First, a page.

Overcoming language barriers in early childhood education : a thesis presented in partial fulfilment of the requirements for the degree of Master of Arts in Sociology at Massey University, Palmerston North, New Zealand
New Zealand’s increasingly heterogeneous population places manifold demands on the education sector to educate and integrate children who do not speak English. Children of migrant background attending early childhood settings are assumed to benefit in English language obtainment from attending early years educational facilities, but does the mere placement in such settings achieve the desired outcome? Limited research exists into how minority language children acquire English whilst attending preschool settings, how this impacts on their first language, or on how teachers support their second language development.
There is little insight into what motivates teachers in their interactions and decision-making, how they adjust teaching content, and whether they engage in language-specific teaching activities at all. To address this gap, this study considers questions regarding the relationship between early childhood teachers’ knowledge of second language acquisition and the type of support they report implementing. I investigate educators’ views and reported practices, as well as the influence of professional training, institutional policies, and philosophies.
This research used a qualitative perspective and was benchmarked against comparative reflections of my own teaching experience. The inductive methodology involved semi-structured interviews of early childhood practitioners, covering a selection of educational settings in the Wellington region that practise distinct philosophies.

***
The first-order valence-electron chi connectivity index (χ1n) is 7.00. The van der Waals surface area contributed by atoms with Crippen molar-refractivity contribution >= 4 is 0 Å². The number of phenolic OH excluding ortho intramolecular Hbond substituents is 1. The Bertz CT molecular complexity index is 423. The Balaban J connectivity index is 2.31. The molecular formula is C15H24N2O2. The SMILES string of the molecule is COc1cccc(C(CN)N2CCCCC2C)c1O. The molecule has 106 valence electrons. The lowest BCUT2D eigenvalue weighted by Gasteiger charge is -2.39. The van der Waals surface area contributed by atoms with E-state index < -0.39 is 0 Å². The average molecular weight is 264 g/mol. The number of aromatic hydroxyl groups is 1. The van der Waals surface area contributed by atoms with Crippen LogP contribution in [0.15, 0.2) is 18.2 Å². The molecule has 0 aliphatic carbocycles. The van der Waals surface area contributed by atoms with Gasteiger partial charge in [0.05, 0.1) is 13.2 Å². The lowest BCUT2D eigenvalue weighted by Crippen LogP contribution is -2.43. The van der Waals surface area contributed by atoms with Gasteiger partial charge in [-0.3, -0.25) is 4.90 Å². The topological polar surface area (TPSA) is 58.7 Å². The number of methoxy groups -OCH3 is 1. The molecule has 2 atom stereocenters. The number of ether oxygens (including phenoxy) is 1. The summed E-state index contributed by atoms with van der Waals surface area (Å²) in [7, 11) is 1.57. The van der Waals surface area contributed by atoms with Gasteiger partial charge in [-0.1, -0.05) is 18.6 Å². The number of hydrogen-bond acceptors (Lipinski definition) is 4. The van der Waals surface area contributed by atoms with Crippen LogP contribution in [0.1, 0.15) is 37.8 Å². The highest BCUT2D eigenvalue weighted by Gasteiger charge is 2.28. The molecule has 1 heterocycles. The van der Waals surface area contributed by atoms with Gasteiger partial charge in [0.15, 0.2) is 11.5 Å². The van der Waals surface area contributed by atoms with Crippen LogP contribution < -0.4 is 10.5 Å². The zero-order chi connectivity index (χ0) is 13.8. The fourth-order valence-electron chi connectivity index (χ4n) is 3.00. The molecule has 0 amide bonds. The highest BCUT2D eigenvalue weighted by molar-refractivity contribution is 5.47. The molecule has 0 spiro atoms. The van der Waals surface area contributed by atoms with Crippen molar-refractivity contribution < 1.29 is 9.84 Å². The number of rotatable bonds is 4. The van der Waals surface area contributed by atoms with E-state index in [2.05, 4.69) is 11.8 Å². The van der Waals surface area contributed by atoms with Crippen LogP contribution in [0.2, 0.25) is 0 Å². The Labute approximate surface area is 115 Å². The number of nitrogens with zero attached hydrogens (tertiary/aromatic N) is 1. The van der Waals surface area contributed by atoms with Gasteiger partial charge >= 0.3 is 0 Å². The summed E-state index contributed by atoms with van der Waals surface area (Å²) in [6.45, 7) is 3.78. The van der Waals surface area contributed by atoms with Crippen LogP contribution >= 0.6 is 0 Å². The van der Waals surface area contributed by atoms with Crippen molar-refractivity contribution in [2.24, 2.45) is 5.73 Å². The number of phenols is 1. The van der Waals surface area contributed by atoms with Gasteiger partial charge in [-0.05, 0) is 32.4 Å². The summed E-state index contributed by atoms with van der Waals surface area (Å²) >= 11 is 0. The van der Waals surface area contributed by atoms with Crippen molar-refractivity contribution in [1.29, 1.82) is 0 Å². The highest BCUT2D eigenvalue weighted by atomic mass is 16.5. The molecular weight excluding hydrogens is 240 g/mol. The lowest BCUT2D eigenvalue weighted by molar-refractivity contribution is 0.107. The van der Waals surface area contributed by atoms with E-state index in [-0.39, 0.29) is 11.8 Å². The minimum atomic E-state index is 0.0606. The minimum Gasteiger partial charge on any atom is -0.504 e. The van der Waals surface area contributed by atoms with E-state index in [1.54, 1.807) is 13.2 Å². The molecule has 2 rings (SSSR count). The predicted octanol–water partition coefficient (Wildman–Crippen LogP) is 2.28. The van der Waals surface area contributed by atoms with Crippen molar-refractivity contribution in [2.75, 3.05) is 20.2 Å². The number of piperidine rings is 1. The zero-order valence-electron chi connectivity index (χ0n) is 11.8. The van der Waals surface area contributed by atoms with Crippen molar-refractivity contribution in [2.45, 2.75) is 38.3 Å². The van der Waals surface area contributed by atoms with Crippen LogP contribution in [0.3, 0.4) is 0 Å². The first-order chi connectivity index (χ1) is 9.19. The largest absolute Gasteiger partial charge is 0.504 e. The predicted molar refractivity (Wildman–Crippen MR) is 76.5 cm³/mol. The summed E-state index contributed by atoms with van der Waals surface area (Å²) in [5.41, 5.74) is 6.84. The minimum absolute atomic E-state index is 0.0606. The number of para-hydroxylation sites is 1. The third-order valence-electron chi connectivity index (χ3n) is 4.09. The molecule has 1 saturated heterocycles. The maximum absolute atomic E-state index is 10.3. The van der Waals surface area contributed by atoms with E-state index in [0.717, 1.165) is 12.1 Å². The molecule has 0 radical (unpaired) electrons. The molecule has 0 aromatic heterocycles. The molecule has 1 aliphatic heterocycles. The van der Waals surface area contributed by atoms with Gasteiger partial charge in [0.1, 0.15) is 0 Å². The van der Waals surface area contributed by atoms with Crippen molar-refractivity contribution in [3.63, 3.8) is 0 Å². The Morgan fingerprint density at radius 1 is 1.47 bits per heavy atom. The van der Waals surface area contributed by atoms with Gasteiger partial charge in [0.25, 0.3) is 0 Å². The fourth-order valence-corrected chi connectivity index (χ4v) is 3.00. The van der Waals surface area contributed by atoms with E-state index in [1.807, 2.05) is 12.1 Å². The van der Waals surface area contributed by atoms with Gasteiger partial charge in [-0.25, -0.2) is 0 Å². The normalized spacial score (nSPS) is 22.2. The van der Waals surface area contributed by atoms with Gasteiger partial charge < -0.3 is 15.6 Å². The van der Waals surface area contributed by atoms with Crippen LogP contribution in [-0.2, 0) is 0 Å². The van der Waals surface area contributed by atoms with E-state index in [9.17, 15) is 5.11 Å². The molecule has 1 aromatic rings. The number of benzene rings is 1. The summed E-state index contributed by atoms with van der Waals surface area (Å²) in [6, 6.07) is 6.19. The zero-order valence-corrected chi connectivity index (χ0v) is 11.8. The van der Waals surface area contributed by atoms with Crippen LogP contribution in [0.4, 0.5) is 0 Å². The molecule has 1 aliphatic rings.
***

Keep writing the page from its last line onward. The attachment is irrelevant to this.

Results show that teachers rely on their centres’ philosophies and socio-cultural practices as per Te Whāriki - the New Zealand curriculum - in their work with minority language children. The consensus was that early childhood education is to prepare language foundations through emotional confidence and cultural capability, not to set
academic standards, and children’s perceived natural ability to learn by osmosis is accorded much credence. These findings suggest that teachers’ knowledge regarding complex language and cognitive processes could be significantly improved. Furthermore, support for te reo Māori and Pasifika first languages in New Zealand notwithstanding, practices tend to facilitate institutionalized monolingualism. Future research in all migrant language learning would add to the knowledge base about second language acquisition in New Zealand and the role of early childhood education in this dynamic. As well, there is scope for a discussion on language inequities and the possibilities of a plurilingual society.